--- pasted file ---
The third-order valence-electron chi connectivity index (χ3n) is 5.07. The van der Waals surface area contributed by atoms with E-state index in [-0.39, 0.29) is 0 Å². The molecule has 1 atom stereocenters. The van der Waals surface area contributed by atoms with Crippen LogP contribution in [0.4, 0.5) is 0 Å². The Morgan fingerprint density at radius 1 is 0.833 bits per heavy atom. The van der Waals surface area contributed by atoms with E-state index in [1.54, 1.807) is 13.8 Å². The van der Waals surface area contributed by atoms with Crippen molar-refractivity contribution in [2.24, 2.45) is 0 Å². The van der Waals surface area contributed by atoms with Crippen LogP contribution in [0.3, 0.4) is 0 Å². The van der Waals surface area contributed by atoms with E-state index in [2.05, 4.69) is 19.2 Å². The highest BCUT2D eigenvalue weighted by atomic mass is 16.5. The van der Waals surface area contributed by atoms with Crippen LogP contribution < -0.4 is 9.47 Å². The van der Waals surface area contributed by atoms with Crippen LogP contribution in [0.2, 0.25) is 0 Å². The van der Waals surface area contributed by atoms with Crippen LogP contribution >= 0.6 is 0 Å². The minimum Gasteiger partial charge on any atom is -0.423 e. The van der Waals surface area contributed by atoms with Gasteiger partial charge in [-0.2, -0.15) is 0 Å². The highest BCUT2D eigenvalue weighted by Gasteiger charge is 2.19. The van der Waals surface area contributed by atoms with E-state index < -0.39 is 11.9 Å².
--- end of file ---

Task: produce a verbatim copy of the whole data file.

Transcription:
The third-order valence-electron chi connectivity index (χ3n) is 5.07. The van der Waals surface area contributed by atoms with E-state index in [-0.39, 0.29) is 0 Å². The molecule has 1 atom stereocenters. The van der Waals surface area contributed by atoms with Crippen LogP contribution in [0.4, 0.5) is 0 Å². The Morgan fingerprint density at radius 1 is 0.833 bits per heavy atom. The van der Waals surface area contributed by atoms with E-state index in [1.54, 1.807) is 13.8 Å². The van der Waals surface area contributed by atoms with Crippen molar-refractivity contribution in [2.24, 2.45) is 0 Å². The van der Waals surface area contributed by atoms with Crippen LogP contribution in [0.3, 0.4) is 0 Å². The van der Waals surface area contributed by atoms with E-state index in [2.05, 4.69) is 19.2 Å². The highest BCUT2D eigenvalue weighted by atomic mass is 16.5. The van der Waals surface area contributed by atoms with Crippen LogP contribution < -0.4 is 9.47 Å². The van der Waals surface area contributed by atoms with Crippen LogP contribution in [0.2, 0.25) is 0 Å². The van der Waals surface area contributed by atoms with Crippen LogP contribution >= 0.6 is 0 Å². The minimum Gasteiger partial charge on any atom is -0.423 e. The van der Waals surface area contributed by atoms with Gasteiger partial charge in [-0.2, -0.15) is 0 Å². The highest BCUT2D eigenvalue weighted by Gasteiger charge is 2.19. The van der Waals surface area contributed by atoms with E-state index < -0.39 is 11.9 Å².